Why European nearshoring is definitely an option now

Central and Eastern Europe (CEE) is enjoying a boom as an outsourcing locale for a growing band of international companies, says Daniel Olsson, Head of Operations, Soitron UK.

This is a contributed piece from Daniel Olsson at Soitron, an IT outsourcing specialist that recently expanded into the UK.

Outsourcing and offshoring continue to be major drivers in the global economy, especially in the Information Technology industry. But of course, there are many forms of ‘shoring’ that CIOs need to consider. Earlier this year, respected consultants Ernst & Young predicted, for example, that it might be time to ‘reshore’ work in capital intensive industries like aerospace, as increasing wages in countries such as China erode their labour cost advantage.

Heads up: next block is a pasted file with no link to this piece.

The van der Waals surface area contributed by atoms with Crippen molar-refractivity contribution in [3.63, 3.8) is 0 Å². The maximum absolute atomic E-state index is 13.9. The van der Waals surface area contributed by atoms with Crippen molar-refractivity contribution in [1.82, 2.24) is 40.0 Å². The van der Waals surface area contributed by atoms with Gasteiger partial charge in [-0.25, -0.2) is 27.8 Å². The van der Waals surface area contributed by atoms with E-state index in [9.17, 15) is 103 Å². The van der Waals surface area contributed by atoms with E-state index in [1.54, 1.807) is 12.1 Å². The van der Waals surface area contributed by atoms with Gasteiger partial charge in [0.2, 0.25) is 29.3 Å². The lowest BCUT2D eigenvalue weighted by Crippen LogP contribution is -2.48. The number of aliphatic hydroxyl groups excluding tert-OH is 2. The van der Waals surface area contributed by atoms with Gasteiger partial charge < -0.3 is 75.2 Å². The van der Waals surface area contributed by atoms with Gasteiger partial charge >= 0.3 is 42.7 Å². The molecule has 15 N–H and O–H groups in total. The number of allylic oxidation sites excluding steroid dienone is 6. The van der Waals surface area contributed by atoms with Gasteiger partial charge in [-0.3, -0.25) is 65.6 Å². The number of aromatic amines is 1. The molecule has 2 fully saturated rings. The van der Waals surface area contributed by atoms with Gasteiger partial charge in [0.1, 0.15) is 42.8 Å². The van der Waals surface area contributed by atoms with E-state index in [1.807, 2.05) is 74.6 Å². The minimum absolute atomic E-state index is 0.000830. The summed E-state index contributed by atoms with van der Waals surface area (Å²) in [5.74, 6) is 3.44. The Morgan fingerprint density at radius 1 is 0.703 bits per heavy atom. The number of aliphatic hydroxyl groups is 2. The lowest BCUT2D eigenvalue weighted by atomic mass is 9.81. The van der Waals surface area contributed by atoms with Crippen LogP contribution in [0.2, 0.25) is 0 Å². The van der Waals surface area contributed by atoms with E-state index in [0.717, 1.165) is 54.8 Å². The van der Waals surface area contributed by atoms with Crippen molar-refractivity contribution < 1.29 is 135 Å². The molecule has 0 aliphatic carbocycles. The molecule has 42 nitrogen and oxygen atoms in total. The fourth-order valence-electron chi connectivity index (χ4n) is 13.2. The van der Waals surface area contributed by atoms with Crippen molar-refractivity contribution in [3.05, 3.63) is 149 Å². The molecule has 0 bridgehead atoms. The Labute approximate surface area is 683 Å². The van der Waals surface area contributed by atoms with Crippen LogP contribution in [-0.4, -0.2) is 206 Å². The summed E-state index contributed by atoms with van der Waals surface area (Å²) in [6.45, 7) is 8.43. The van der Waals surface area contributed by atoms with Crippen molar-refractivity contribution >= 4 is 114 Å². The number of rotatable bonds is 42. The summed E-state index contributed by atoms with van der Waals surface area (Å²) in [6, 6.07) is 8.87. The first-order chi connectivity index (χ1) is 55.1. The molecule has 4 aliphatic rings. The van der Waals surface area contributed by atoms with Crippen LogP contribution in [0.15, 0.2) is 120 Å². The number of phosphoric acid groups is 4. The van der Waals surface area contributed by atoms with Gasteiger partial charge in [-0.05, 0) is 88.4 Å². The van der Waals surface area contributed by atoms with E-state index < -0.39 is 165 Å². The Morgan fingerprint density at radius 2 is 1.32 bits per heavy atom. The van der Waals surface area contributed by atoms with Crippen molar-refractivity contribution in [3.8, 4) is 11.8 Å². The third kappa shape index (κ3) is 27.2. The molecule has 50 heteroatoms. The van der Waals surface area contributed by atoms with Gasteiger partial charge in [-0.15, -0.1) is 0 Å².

But as salaries for UK IT professionals remain higher than many other geographies, it may also be time to start to look at another form of ‘shoring’ – nearshoring – moving your business or IT processes to third parties in nearby countries, so as to make the most of available skills, attractive economies of scale, nearby time zones, cultural familiarities and so on.

For the UK, the nearest and most promising nearshoring market has to be CEE – Central and Eastern Europe, which encompasses the emerging economies of a diverse range of nation states, all the way from the Baltics, Poland, the Czech and Slovak Republics, Bulgaria, Romania and, on the periphery of Europe, Turkey.

What is attractive about CEE over other parts of the globe though as possible offshoring destinations? There are a range of factors, from the macro to the micro. At the former end, companies might be impressed with local domestic economic growth and political stability, for example, while at the latter end many of these polities offer labour pools with high ratios of well educated (University degree and postgrad level), English speaking candidates, marshaled into well-organised teams by a growing band of maturing service providers.